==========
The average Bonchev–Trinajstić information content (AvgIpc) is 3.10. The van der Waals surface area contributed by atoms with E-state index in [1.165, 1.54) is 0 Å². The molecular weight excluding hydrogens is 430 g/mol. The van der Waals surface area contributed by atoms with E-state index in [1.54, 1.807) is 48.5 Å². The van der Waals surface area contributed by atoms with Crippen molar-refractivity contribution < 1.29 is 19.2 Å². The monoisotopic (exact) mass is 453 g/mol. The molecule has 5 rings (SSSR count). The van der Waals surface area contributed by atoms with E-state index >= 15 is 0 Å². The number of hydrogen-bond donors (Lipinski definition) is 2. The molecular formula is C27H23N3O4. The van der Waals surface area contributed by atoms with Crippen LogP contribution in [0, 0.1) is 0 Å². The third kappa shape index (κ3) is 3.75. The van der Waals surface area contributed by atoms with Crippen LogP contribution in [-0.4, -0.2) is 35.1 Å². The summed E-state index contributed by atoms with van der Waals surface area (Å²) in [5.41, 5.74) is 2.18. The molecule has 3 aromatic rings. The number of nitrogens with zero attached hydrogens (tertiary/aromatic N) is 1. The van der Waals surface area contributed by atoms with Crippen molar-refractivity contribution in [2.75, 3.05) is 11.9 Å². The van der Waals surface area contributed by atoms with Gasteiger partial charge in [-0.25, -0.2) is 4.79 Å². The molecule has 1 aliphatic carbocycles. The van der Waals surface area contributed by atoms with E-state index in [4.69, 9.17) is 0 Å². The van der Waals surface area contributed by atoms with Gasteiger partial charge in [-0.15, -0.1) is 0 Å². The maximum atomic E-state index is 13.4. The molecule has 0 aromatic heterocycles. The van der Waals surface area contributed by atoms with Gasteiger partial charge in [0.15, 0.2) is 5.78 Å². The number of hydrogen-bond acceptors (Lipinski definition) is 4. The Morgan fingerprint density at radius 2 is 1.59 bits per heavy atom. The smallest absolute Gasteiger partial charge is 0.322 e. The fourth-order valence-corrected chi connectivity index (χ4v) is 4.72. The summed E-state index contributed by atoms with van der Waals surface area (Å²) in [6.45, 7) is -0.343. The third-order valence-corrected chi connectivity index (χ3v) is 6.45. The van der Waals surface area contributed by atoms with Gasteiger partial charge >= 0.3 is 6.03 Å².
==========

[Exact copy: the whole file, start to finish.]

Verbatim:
The average Bonchev–Trinajstić information content (AvgIpc) is 3.10. The van der Waals surface area contributed by atoms with E-state index in [1.165, 1.54) is 0 Å². The molecular weight excluding hydrogens is 430 g/mol. The van der Waals surface area contributed by atoms with E-state index in [1.54, 1.807) is 48.5 Å². The van der Waals surface area contributed by atoms with Crippen molar-refractivity contribution < 1.29 is 19.2 Å². The monoisotopic (exact) mass is 453 g/mol. The molecule has 5 rings (SSSR count). The van der Waals surface area contributed by atoms with E-state index >= 15 is 0 Å². The number of hydrogen-bond donors (Lipinski definition) is 2. The molecular formula is C27H23N3O4. The van der Waals surface area contributed by atoms with Crippen LogP contribution in [0, 0.1) is 0 Å². The third kappa shape index (κ3) is 3.75. The van der Waals surface area contributed by atoms with Crippen LogP contribution in [-0.4, -0.2) is 35.1 Å². The summed E-state index contributed by atoms with van der Waals surface area (Å²) in [5.41, 5.74) is 2.18. The molecule has 3 aromatic rings. The number of nitrogens with zero attached hydrogens (tertiary/aromatic N) is 1. The van der Waals surface area contributed by atoms with Crippen molar-refractivity contribution in [2.75, 3.05) is 11.9 Å². The van der Waals surface area contributed by atoms with Gasteiger partial charge in [-0.25, -0.2) is 4.79 Å². The molecule has 1 aliphatic carbocycles. The van der Waals surface area contributed by atoms with E-state index in [4.69, 9.17) is 0 Å². The van der Waals surface area contributed by atoms with Gasteiger partial charge in [-0.15, -0.1) is 0 Å². The maximum atomic E-state index is 13.4. The molecule has 0 aromatic heterocycles. The van der Waals surface area contributed by atoms with Gasteiger partial charge in [0.15, 0.2) is 5.78 Å². The number of hydrogen-bond acceptors (Lipinski definition) is 4. The Morgan fingerprint density at radius 2 is 1.59 bits per heavy atom. The smallest absolute Gasteiger partial charge is 0.322 e. The fourth-order valence-corrected chi connectivity index (χ4v) is 4.72. The summed E-state index contributed by atoms with van der Waals surface area (Å²) in [6.45, 7) is -0.343. The third-order valence-corrected chi connectivity index (χ3v) is 6.45. The van der Waals surface area contributed by atoms with Gasteiger partial charge >= 0.3 is 6.03 Å².